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SpaceX – The Zuma Mission
In January 2018, code-name mission Zuma, a secret government satellite was successfully launched by SpaceX atop a Falcon 9 rocket from Cape Canaveral. The lift-off took place at Launch Complex 40, with the Falcon 9 rocket booster returning to the Cape Canaveral Air Force Station amid sonic booms, touching down successfully at the launch site. Due to clear skies, residents and visitors on Florida’s Space Coast were able to witness the Falcon 9 rocket’s launch stages as well as the flashing laser lights erupting through the clouds, and the successful flight back to Landing Zone 1. The landing followed a turnaround and slow descent back Cape Canaveral and marked SpaceX’s 21 successful rocket landing in only two years.
SpaceX was founded in 2002 with the mission to design, manufacture, and launch rockets and other spacecrafts to move toward the goal of allowing humans to colonize and live on other planets. Since 2002, SpaceX continues to reach milestones in revolutionizing space travel. In 2010, SpaceX became the first private company to successfully return a spacecraft from low Earth orbit. In 2012, SpaceX made history again as the first private enterprise to deliver cargo via spacecraft to the ISS (International Space Station). Today SpaceX’s Dragon continues to execute numerous resupply missions to the ISS. In 2017, SpaceX accomplished re-flight of an orbital class rocket, moving rocket reusability forward. Dragon is scheduled to carry astronauts to the ISS beginning in 2018.
The SpaceX Falcon program includes the development of fully reusable rockets like the Falcon 9 used in the Zuma mission, ultimately reducing costs, and providing high-quality reliable vehicles for space exploration. Because Zuma is a secret mission, contracted by Northrup Grumman for an unnamed United States agency, SpaceX ended its broadcast shortly into the flight. Little is known regarding the secretive Zuma mission other than it was known to be in low Earth orbit (250 miles) with a northeast trajectory. Even so, speculation abounds among amateur satellite trackers who believe Zuma to be an experimental craft testing secret technology. Others believer Zuma is connected to last year’s mission for the National Reconnaissance Office. The Zuma mission, which was scheduled for November 2017, was delayed due to an issue with the nose cone of the Falcon 9.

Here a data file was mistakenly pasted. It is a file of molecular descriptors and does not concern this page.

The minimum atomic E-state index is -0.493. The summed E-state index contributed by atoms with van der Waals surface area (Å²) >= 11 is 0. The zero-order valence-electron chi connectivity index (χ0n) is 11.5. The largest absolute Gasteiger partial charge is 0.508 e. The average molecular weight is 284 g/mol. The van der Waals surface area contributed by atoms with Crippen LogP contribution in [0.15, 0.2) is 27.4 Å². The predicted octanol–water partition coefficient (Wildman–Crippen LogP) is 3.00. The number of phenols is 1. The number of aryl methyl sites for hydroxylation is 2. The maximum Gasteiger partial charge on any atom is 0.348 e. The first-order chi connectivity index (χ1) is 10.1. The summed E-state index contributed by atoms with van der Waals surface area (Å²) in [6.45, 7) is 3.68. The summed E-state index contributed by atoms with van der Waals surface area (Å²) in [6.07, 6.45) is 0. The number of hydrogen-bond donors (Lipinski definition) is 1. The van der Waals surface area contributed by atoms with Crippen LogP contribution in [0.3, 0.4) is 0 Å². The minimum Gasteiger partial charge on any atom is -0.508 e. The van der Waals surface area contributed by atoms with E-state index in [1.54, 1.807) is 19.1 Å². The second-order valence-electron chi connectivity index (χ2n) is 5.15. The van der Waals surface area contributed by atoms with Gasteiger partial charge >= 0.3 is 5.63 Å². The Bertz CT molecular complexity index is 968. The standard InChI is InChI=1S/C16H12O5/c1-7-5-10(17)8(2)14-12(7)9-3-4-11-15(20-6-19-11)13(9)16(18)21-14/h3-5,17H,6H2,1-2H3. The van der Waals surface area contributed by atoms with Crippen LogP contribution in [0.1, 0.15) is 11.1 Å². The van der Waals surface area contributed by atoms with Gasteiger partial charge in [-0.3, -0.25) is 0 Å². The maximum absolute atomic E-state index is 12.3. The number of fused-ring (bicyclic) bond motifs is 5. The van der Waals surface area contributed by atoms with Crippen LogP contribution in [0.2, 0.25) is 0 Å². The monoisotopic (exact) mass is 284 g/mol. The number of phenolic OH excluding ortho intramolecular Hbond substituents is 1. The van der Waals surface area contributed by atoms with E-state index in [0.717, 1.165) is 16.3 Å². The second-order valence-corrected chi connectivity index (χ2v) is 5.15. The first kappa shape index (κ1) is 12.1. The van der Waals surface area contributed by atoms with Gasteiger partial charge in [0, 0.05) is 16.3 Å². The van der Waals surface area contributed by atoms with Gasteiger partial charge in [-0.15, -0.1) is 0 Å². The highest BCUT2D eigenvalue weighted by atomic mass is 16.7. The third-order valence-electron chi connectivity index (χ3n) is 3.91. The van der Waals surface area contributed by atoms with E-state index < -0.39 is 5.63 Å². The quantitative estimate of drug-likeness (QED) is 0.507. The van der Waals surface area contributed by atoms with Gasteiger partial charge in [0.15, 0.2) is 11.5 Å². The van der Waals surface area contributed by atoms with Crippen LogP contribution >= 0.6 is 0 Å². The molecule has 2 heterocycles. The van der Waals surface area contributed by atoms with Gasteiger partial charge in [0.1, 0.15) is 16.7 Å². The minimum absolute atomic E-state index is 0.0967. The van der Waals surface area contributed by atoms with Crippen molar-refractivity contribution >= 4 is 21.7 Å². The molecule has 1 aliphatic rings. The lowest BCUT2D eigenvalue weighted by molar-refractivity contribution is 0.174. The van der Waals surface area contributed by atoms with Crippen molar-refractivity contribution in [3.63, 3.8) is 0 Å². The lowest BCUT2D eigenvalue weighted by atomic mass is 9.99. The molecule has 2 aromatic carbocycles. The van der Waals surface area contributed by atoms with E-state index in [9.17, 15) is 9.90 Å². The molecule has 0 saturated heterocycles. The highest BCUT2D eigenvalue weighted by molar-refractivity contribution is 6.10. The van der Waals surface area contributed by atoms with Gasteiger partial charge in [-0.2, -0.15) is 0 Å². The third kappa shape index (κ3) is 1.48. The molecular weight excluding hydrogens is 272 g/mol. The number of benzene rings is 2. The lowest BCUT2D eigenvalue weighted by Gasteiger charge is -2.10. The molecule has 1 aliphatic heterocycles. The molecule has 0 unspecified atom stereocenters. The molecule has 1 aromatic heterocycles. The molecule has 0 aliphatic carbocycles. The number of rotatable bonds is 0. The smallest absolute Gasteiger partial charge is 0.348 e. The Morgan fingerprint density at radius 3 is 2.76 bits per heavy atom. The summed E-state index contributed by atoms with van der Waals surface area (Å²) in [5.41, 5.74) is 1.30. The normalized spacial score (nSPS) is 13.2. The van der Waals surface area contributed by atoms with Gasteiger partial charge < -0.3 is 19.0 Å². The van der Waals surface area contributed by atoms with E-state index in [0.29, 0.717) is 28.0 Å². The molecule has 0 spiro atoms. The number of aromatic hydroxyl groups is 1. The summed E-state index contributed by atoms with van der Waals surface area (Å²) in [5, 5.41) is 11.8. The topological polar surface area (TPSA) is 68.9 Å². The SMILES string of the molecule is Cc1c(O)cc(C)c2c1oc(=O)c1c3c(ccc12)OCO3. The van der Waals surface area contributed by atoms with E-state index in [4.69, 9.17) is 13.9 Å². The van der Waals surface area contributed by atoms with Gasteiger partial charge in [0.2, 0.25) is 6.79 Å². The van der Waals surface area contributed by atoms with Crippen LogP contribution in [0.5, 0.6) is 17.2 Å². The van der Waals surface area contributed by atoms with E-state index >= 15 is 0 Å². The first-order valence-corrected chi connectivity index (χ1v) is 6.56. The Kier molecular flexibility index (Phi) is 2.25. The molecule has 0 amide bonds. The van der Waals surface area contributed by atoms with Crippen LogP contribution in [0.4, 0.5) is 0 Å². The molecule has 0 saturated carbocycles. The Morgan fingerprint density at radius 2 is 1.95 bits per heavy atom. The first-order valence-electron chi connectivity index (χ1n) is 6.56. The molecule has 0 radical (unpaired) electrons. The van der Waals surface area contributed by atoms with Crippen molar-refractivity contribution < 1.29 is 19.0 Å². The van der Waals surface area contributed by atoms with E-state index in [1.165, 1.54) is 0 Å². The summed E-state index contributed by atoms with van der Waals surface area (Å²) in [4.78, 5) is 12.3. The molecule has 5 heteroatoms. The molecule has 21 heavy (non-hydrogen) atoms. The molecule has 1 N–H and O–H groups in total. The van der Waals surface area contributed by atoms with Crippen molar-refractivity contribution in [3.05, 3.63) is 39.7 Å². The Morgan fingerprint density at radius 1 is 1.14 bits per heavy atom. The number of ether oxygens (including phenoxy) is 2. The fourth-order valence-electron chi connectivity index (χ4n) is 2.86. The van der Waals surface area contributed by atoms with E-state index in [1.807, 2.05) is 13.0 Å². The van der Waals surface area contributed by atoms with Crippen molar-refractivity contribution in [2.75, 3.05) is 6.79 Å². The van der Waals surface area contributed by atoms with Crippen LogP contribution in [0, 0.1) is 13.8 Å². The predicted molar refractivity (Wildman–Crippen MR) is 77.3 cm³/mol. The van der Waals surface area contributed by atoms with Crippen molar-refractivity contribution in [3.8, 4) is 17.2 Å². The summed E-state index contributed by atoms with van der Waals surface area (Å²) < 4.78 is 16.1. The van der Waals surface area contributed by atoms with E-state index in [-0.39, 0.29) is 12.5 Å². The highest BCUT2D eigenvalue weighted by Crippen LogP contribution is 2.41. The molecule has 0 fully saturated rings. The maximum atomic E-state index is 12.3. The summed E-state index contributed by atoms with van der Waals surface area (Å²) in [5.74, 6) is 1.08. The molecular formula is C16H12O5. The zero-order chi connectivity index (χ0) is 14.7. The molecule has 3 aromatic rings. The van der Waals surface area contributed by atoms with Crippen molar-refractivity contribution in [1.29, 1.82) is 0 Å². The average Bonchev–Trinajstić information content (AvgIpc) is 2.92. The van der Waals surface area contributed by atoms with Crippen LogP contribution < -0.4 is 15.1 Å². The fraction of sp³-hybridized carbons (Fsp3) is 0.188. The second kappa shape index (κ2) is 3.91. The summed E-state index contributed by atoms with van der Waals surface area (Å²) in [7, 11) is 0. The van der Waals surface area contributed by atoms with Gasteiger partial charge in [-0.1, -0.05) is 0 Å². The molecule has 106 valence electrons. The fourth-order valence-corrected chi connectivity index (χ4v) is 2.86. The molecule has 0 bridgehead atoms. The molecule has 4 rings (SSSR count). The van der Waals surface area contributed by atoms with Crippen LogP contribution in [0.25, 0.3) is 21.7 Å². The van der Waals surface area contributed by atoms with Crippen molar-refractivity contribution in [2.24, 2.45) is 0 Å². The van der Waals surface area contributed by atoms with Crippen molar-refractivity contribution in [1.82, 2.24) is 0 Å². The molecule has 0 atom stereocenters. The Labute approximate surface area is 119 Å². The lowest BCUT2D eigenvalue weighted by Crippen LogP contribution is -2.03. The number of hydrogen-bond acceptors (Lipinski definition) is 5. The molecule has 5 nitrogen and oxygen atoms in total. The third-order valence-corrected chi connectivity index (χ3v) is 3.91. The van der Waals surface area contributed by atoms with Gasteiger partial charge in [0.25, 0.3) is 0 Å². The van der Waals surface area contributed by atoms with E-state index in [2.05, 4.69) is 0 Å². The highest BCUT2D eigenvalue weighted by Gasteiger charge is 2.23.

SpaceX recent Zuma launch starts 2018 off well, following 2017, their best year to date which included 18 successful launchers and zero failures. SpaceX hopes to top that in 2018, launching from three launch pads – Kennedy Space Center and Cape Canaveral Air Force Station in Florida and Vandenberg Air Force Base in California.
SpaceX has more than 24 launches planned for 2018, which means on average launching two or more mission per month. These plans include the introduction of the new Falcon Heavy beginning with the test-firing of the 27 Merlin engines which power the Falcon Heavy Rocket. The other major plans for SpaceX include the initial test flights of an astronaut spacecraft for NASA.
SpaceX CEO Elon Musk has boasted the Falcon Heavy debut flight, planned for early in 2018 at the Kennedy Space Center, will carry his Tesla Roadster into space. SpaceX had additional launches planned early in the year – a European communication satellite to be launched from Cape Canaveral and a Spanish Earth observation spacecraft to be launched from Vandenberg. These launches are scheduled to use Falcon 9 boosters in SpaceX’s continuing effort to re-fly rockets which have successfully returned from previous missions.
As SpaceX continues to move forward in Brevard County at both the Kennedy Space Center and Cape Canaveral Air Force Station, the future continues to look bright for the county and all the Space Coast.